From the Editor

Learning to Embrace Change

From Linda Priestley, Editor-in-Chief


Change. It’s an ordinary word—but one that can sometimes (often) set nerves jangling. Faced with change, we protest, we try to control it as we would a wild ani- mal, or we simply deny it. All these reactions cause stress, anxiety, and exhaustion.

It’s true that change can be difficult, but with a positive outlook, change can also be a driving force for growth. According to neurologists, psychologists, and pain specialists, a healthy response to change (internal or external) hinges on allostasis.

Allo-what? Allostasis is a set of mechanisms that ensure a certain degree of stability during change. In essence, we organize our lives, new situations arise that disorganize them, and then we reorganize them and gain not the same sense of calm we had before but a serenity that is more rewarding and more enlightened. In other words, we change so we can be better at change.

Go With the Flow

To lighten our allostatic load, which results from excess stress, the key is to participate actively when change happens—to embrace change instead of resisting it or just putting up with it. That means using destabilizing events or periods in our lives—such as the pandemic, inflation, or the arrival of artificial intelligence, not to mention personal times of transition such as retiring, moving, an illness, or the death of a loved one—to work at becoming a pro at reorganizing.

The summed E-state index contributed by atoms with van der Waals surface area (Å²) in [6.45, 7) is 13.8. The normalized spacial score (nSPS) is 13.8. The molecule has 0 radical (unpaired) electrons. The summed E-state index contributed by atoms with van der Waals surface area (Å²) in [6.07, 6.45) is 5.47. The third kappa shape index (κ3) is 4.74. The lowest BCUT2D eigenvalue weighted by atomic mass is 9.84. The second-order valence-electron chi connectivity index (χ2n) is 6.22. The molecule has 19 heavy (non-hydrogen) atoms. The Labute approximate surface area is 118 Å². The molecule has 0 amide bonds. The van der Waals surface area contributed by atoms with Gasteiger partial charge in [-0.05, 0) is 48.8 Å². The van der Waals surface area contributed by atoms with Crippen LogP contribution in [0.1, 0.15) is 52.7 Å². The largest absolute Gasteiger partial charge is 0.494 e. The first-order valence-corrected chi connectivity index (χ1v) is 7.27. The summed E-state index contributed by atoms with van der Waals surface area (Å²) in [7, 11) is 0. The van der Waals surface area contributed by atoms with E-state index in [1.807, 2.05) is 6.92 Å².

When he’s feeling overwhelmed by a major change or wants to resist it, Brad Stulberg, the author of Master of Change: How to Excel When Everything Is Changing—Including You, says he repeats the following phrases over and over: “This is what’s happening right now. I have to deal with it. I’m doing the best I can. How can I act effectively in the face of this change?”

It’s in accepting the situation and our limits, and showing resilience and flexibility, that we will feel less buffeted by the winds of change. And that’s a win for our health and our morale!

Good to Know

• According to science, as allostatic load rises, so does the risk of death and decline.

• The latest Canadian statistics on allostatic load show that it increases with age.

• Our brain is at its best when it is constantly reorganizing and making new connections. Change is good for the brain, so let’s make the most of it!